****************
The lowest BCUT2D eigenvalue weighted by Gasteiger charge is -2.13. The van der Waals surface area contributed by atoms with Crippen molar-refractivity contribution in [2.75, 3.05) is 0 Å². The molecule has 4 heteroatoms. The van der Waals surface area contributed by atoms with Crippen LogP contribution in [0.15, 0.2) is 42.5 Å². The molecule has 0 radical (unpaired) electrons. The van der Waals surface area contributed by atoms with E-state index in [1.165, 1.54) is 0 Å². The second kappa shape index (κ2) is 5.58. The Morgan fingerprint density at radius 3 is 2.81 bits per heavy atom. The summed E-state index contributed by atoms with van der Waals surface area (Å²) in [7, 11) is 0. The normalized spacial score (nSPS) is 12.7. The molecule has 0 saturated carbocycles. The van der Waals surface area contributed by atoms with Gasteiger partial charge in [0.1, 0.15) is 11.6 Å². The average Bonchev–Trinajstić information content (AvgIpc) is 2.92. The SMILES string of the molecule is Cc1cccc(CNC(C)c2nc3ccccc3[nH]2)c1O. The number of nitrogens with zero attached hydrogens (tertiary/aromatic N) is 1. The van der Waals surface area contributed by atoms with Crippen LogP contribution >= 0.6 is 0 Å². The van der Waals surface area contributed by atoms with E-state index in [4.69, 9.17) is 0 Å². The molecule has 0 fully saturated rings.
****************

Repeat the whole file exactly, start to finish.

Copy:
The lowest BCUT2D eigenvalue weighted by Gasteiger charge is -2.13. The van der Waals surface area contributed by atoms with Crippen molar-refractivity contribution in [2.75, 3.05) is 0 Å². The molecule has 4 heteroatoms. The van der Waals surface area contributed by atoms with Crippen LogP contribution in [0.15, 0.2) is 42.5 Å². The molecule has 0 radical (unpaired) electrons. The van der Waals surface area contributed by atoms with E-state index in [1.165, 1.54) is 0 Å². The second kappa shape index (κ2) is 5.58. The Morgan fingerprint density at radius 3 is 2.81 bits per heavy atom. The summed E-state index contributed by atoms with van der Waals surface area (Å²) in [7, 11) is 0. The normalized spacial score (nSPS) is 12.7. The molecule has 0 saturated carbocycles. The van der Waals surface area contributed by atoms with Gasteiger partial charge in [0.1, 0.15) is 11.6 Å². The average Bonchev–Trinajstić information content (AvgIpc) is 2.92. The SMILES string of the molecule is Cc1cccc(CNC(C)c2nc3ccccc3[nH]2)c1O. The number of nitrogens with zero attached hydrogens (tertiary/aromatic N) is 1. The van der Waals surface area contributed by atoms with Crippen LogP contribution >= 0.6 is 0 Å². The van der Waals surface area contributed by atoms with E-state index in [4.69, 9.17) is 0 Å². The molecule has 0 fully saturated rings.